FAQ

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Many analysers are affected by stray currents or transients. If a fitter does some welding upstream on the pipe, how robust is the unit against electrical damage?
No electrical path exists between the optical scanner head and the MQi's electronics. In addition, the electronics are isolated from the mains supply according to IEC/EN 60950, UL 60950, UL 508, EN 50178, EN 60204, EN 61558-2-8.

What about lightning protection?
The systems meet the requirements of BS 6651:1992 Appendix C for Lightning protection (medium exposure).

Surge protection is tested to IEC1000-4-5 and IEC1000-4-6 and provides RFI attenuation as well (maximum 73 dB at 5 MHz). The technology is designed to repeatedly handle surges of up to 6000 V and 3000 A.

Do we need to stop the plant to change the light source?
The optical scan head is mounted directly into the process pipe line and a cover plate is supplied to cover the opening if it is removed. It is thus only necessary to stop the supply pump briefly to remove the scan head and fasten the cover plate.

Are they robust enough to work in the sun at +40 degrees Celsius?
The optical processor unit is fully covered in a grey metal casing, blocking direct sunlight. The data processor unit is also protected by a grey metal cover, shielding it from direct sunlight. The units withstand the high temperatures and harsh environments of heavy mineral separation plants and can handle an operating temperature of 0 to 50 degrees Celsius.

What type of laboratory analysis techniques can be used for analysing the samples used to calibrate the MQi?
There is no preferred laboratory technique. The following methods have been successfully applied in the past:

Grain counting entails counting the individual grains of each mineral species under a stereo microscope. The result is used to calculate the composition and takes account of the relative density and grain size encountered.

XRF, AA or ICP will provide good elemental analysis for most elements. If the particular element occurs in one specific mineral only, the method can be useful for mineralogy as well.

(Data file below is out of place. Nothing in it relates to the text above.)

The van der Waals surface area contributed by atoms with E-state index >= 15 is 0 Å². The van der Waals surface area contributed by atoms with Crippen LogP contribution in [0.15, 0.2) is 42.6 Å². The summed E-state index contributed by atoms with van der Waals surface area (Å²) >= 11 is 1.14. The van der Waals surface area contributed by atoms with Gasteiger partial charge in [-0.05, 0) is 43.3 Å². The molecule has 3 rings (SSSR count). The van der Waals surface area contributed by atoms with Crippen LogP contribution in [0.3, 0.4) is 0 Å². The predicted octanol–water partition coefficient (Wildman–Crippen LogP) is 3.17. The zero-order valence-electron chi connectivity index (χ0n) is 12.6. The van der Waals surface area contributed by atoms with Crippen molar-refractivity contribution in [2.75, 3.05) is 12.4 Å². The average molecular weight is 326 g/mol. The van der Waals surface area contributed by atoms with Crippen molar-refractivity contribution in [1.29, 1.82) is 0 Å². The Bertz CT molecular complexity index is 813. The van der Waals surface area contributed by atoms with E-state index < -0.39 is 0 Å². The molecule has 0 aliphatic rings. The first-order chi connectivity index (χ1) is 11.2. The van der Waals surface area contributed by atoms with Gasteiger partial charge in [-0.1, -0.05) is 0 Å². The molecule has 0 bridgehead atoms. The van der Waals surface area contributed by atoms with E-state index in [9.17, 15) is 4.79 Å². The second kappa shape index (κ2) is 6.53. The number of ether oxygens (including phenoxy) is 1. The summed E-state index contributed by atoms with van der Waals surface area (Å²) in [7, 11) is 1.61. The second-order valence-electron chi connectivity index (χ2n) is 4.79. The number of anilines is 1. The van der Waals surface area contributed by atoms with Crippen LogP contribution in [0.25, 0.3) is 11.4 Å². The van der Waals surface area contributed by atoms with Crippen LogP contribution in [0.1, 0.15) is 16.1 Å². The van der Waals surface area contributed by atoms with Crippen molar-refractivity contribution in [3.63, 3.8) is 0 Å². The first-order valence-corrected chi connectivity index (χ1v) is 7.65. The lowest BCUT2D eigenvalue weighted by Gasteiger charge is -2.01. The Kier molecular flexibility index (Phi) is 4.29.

XRD is a method that is good for qualitative identification of the mineral species present. However, accuracy is not always up to the required level.

SEM and QEMSCAN is useful for determining the mineral species. It can become expensive where good composition accuracy is required.

Wet chemical analysis is also a useful technique and may include properties like leachability. In general, any method acceptable to the client can be used.

As the reference samples form the basis of the calibration, it is important that adequate attention be given to the number, concentration range and composition values of the calibration samples.

Are there any specific earthing requirements needed?
Normal single-phase earthing is required.

Can minerals be identified by its colour alone?
In the broad sense, no. Minerals are named on the basis of their chemical composition and their crystal structure. The mineral's history, stretching over millions of years, determines its general appearance and colour. The same mineral, in terms of its name, can therefore have dramatically different appearances and colours in different ore bodies and even in the same ore body. However, in the same ore body, experience has shown that there is limited variation in the appearance of a specific mineral species and remarkable consistency in the spectral profile of each variant. The Blue Cube MQi exploits this consistency with great success.

In-line instruments can be affected by pipe vibration. How do you deal with that?
If the unit is mounted in a pipe section where vibration occurs, the unit containing the optical processor and electronic parts is mounted onto a nearby vibration-free structure. The scan head, mounted directly into the slurry transfer line, contains only rugged components that are not affected by vibration. Rubber mounts provide limited shock absorption and are used to mount the enclosures.

How do you calibrate the MQi?
The calibration sampling method is described in detail in the operating manual. A standard feature of the Blue Cube technology is the provision of an Internet link between the field units and the Blue Cube Systems office. The link enables easy diagnostics and remote calibration of the system.

How does the MQi technology work?
The Blue Cube MQi captures reflected light from a large number of ore particles presented to the scanner. It measures the relative amplitude of the different wavelengths received. This is referred to as the spectral profile.

In a specific mineralisation, each mineral species exhibits its own spectral profile. A mixture of minerals will show a combined profile that will contain a proportional summation of all the various mineral profiles.
This combined spectral profile is referred to as the 'fingerprint' of the particular mineral mixture. By comparing the fingerprint of a mixture of unknown mineral composition with the fingerprints of other mixtures with known mineral compositions, its composition can be determined.

What does MQi stands for?
MQi stands for Mineral Quantifier in-line.

Why not use multiple feeder lines to a central multiplexed analyser?
• Sample stream content may not be representative of the main line, depending on instantaneous pressures and flow rates
• Small diameter sample lines may block often
• Data frequency is significantly reduced with each added stream

Why not rather use on-line XRF?
XRF can only distinguish between heavier elements and not between different minerals. Diffuse reflective spectroscopy can distinguish between minerals and also measure light elements.